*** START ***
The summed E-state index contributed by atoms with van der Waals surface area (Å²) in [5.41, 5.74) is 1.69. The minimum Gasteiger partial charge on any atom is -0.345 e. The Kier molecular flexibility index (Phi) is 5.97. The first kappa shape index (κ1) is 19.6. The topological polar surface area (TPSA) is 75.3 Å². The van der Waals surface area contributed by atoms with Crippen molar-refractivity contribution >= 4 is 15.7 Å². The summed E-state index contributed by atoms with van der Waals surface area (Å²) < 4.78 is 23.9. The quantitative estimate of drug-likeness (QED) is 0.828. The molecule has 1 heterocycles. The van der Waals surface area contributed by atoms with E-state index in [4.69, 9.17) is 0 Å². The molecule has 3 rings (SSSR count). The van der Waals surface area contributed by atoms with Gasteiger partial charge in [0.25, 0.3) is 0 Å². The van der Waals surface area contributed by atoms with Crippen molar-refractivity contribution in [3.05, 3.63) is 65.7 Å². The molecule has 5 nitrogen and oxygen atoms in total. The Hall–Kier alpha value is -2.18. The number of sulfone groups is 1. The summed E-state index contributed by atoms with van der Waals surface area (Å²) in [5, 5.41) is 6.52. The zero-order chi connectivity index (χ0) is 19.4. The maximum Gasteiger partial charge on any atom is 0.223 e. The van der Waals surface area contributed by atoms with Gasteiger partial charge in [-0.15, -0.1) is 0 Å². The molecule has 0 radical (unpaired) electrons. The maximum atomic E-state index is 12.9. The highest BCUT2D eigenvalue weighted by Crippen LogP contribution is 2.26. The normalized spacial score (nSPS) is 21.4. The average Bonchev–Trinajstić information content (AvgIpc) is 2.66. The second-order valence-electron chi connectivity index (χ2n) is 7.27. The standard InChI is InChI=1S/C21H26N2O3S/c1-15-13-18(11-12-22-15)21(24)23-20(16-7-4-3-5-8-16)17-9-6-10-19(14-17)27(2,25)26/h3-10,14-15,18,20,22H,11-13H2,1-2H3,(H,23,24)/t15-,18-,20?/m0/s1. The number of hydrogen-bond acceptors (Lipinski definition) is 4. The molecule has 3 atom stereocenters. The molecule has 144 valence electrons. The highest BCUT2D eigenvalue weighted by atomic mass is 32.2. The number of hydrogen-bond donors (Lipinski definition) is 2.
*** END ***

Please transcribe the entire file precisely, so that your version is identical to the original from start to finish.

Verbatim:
The summed E-state index contributed by atoms with van der Waals surface area (Å²) in [5.41, 5.74) is 1.69. The minimum Gasteiger partial charge on any atom is -0.345 e. The Kier molecular flexibility index (Phi) is 5.97. The first kappa shape index (κ1) is 19.6. The topological polar surface area (TPSA) is 75.3 Å². The van der Waals surface area contributed by atoms with Crippen molar-refractivity contribution >= 4 is 15.7 Å². The summed E-state index contributed by atoms with van der Waals surface area (Å²) < 4.78 is 23.9. The quantitative estimate of drug-likeness (QED) is 0.828. The molecule has 1 heterocycles. The van der Waals surface area contributed by atoms with E-state index in [4.69, 9.17) is 0 Å². The molecule has 3 rings (SSSR count). The van der Waals surface area contributed by atoms with Gasteiger partial charge in [0.25, 0.3) is 0 Å². The van der Waals surface area contributed by atoms with Crippen molar-refractivity contribution in [3.05, 3.63) is 65.7 Å². The molecule has 5 nitrogen and oxygen atoms in total. The Hall–Kier alpha value is -2.18. The number of sulfone groups is 1. The summed E-state index contributed by atoms with van der Waals surface area (Å²) in [5, 5.41) is 6.52. The zero-order chi connectivity index (χ0) is 19.4. The maximum Gasteiger partial charge on any atom is 0.223 e. The van der Waals surface area contributed by atoms with Gasteiger partial charge in [-0.15, -0.1) is 0 Å². The molecule has 0 radical (unpaired) electrons. The maximum atomic E-state index is 12.9. The highest BCUT2D eigenvalue weighted by Crippen LogP contribution is 2.26. The normalized spacial score (nSPS) is 21.4. The average Bonchev–Trinajstić information content (AvgIpc) is 2.66. The second-order valence-electron chi connectivity index (χ2n) is 7.27. The standard InChI is InChI=1S/C21H26N2O3S/c1-15-13-18(11-12-22-15)21(24)23-20(16-7-4-3-5-8-16)17-9-6-10-19(14-17)27(2,25)26/h3-10,14-15,18,20,22H,11-13H2,1-2H3,(H,23,24)/t15-,18-,20?/m0/s1. The number of hydrogen-bond acceptors (Lipinski definition) is 4. The molecule has 3 atom stereocenters. The molecule has 144 valence electrons. The highest BCUT2D eigenvalue weighted by atomic mass is 32.2. The number of hydrogen-bond donors (Lipinski definition) is 2.